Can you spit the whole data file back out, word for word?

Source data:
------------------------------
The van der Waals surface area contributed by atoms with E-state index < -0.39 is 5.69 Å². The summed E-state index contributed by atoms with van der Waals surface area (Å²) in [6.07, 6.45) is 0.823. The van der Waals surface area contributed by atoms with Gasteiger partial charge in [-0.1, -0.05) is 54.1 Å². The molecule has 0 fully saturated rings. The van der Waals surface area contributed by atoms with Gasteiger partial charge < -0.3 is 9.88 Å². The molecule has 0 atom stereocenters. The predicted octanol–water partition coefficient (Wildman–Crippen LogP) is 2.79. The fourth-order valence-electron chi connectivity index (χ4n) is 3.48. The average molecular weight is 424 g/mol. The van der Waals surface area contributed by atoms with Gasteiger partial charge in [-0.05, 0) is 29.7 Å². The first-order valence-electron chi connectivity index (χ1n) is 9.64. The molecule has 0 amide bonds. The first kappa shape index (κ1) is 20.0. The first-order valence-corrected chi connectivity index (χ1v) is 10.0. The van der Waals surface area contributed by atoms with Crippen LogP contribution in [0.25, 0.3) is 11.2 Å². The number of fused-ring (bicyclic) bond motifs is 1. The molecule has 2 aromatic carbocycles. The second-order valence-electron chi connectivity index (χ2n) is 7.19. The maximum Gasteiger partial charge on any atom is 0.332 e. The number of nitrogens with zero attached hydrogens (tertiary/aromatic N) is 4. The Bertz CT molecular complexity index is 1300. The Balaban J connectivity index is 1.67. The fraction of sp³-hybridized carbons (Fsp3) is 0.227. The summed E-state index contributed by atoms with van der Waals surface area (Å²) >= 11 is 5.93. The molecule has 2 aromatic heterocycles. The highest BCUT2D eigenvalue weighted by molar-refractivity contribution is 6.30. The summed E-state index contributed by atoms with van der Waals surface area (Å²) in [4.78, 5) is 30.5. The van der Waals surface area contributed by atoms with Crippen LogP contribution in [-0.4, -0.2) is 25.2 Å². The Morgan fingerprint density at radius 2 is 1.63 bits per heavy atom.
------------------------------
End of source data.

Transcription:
The van der Waals surface area contributed by atoms with E-state index < -0.39 is 5.69 Å². The summed E-state index contributed by atoms with van der Waals surface area (Å²) in [6.07, 6.45) is 0.823. The van der Waals surface area contributed by atoms with Gasteiger partial charge in [-0.1, -0.05) is 54.1 Å². The molecule has 0 fully saturated rings. The van der Waals surface area contributed by atoms with Gasteiger partial charge < -0.3 is 9.88 Å². The molecule has 0 atom stereocenters. The predicted octanol–water partition coefficient (Wildman–Crippen LogP) is 2.79. The fourth-order valence-electron chi connectivity index (χ4n) is 3.48. The average molecular weight is 424 g/mol. The van der Waals surface area contributed by atoms with Gasteiger partial charge in [-0.05, 0) is 29.7 Å². The first-order valence-electron chi connectivity index (χ1n) is 9.64. The molecule has 0 amide bonds. The first kappa shape index (κ1) is 20.0. The first-order valence-corrected chi connectivity index (χ1v) is 10.0. The van der Waals surface area contributed by atoms with Crippen LogP contribution in [0.25, 0.3) is 11.2 Å². The number of fused-ring (bicyclic) bond motifs is 1. The molecule has 2 aromatic carbocycles. The second-order valence-electron chi connectivity index (χ2n) is 7.19. The maximum Gasteiger partial charge on any atom is 0.332 e. The number of nitrogens with zero attached hydrogens (tertiary/aromatic N) is 4. The Bertz CT molecular complexity index is 1300. The Balaban J connectivity index is 1.67. The fraction of sp³-hybridized carbons (Fsp3) is 0.227. The summed E-state index contributed by atoms with van der Waals surface area (Å²) >= 11 is 5.93. The molecule has 2 aromatic heterocycles. The highest BCUT2D eigenvalue weighted by molar-refractivity contribution is 6.30. The summed E-state index contributed by atoms with van der Waals surface area (Å²) in [4.78, 5) is 30.5. The van der Waals surface area contributed by atoms with Crippen LogP contribution in [-0.4, -0.2) is 25.2 Å². The Morgan fingerprint density at radius 2 is 1.63 bits per heavy atom.